1. Not finding help here? Sign up for a free 30min tutor trial with Chegg Tutors
    Dismiss Notice
Dismiss Notice
Join Physics Forums Today!
The friendliest, high quality science and math community on the planet! Everyone who loves science is here!

Frictional implications on non-elastic momentum

  1. Mar 16, 2009 #1
    1. The problem statement, all variables and given/known data
    Consider a bullet of mass m fired at a speed of Vo into a wooden block of mass M. The bullet instantaneously comes to a rest in the block. The block with the embedded bullet slides along a horizontal surface with a coefficient of kinetic energy U.
    How far (s) does the block slide before it comes to rest. Express your answer in terms of m,M,Vo,U and g.


    2. Relevant equations
    None given

    3. The attempt at a solution
    (m+M)Vf=mVo
    thus
    Vo=(m+M)/m*Vf
    and Vf=root of (2gs)
    So
    (Vo*m/m+M)^2 = 2gs
    s=(1/2g)(Vo*m/m+M)^2

    Now my question is if this is correct. I know this is the equation used when the wood is on a pendulim. Where is the U that they give?
     
  2. jcsd
  3. Mar 16, 2009 #2

    LowlyPion

    User Avatar
    Homework Helper

    Is your u coefficient of kinetic energy not the coefficient of kinetic friction μk.

    In which case your use of g in your equations should possibly be modified to reflect deceleration due to the force of kinetic friction?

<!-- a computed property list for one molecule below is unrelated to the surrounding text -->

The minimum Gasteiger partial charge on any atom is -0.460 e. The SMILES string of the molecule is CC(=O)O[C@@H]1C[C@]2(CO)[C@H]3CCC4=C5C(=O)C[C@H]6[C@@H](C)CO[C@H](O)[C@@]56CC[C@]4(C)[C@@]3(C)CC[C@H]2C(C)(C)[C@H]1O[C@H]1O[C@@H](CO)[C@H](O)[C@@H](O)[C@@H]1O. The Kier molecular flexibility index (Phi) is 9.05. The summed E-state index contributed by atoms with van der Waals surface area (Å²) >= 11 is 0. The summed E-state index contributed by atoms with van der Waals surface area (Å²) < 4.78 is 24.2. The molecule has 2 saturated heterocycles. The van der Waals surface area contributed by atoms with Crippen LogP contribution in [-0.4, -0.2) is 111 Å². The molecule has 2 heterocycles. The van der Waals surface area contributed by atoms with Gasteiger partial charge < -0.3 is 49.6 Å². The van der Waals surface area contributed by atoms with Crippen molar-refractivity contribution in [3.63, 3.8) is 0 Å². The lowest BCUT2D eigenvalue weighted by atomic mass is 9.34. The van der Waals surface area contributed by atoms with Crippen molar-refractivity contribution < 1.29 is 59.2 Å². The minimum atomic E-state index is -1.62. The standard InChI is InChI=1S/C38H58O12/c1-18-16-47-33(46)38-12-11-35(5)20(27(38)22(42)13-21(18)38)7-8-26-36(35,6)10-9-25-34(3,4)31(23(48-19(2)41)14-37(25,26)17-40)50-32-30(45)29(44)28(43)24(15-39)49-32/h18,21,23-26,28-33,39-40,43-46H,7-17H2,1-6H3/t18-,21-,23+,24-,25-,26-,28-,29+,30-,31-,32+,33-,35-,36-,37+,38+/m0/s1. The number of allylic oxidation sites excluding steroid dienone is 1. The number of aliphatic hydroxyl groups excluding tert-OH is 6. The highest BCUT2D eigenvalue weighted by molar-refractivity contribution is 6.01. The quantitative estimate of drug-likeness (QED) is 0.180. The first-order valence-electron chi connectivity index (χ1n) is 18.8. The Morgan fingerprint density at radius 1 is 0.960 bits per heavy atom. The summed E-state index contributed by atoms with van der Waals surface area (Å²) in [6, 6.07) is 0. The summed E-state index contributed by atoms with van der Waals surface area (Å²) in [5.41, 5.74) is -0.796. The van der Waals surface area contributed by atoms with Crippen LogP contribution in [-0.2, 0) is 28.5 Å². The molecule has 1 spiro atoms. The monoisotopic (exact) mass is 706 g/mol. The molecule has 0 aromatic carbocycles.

F = m*a = μ*m*g

    a = μ*g
     
  4. Mar 16, 2009 #3
    The U is definitely for kinetic energy. That's why I don't know where it is suppose to fit in.
     
  5. Mar 16, 2009 #4

    LowlyPion

    User Avatar
    Homework Helper

    Yes, but ... what is that?

    From the law of the conservation of energy you can say that there is some energy that goes to friction related by some μ * Fn over the path of motion. That's energy robbed from the kinetic energy. But the μ is also commonly called μk - the coefficient of kinetic friction.

    Energy to friction = Ef = μ*∫Fn(x) dx

    It also relates to Force over that distance for a uniform Fn(x) over the distance as simply μ*Fn, or in your case with Fn = m*g, then ...

    Ffr = μ*Fn = μ*m*g = m*a

    As before then your deceleration is as stated a = μ*g
     
Know someone interested in this topic? Share this thread via Reddit, Google+, Twitter, or Facebook




Similar Discussions: Frictional implications on non-elastic momentum
  1. Elastic Momentum (Replies: 10)

Loading...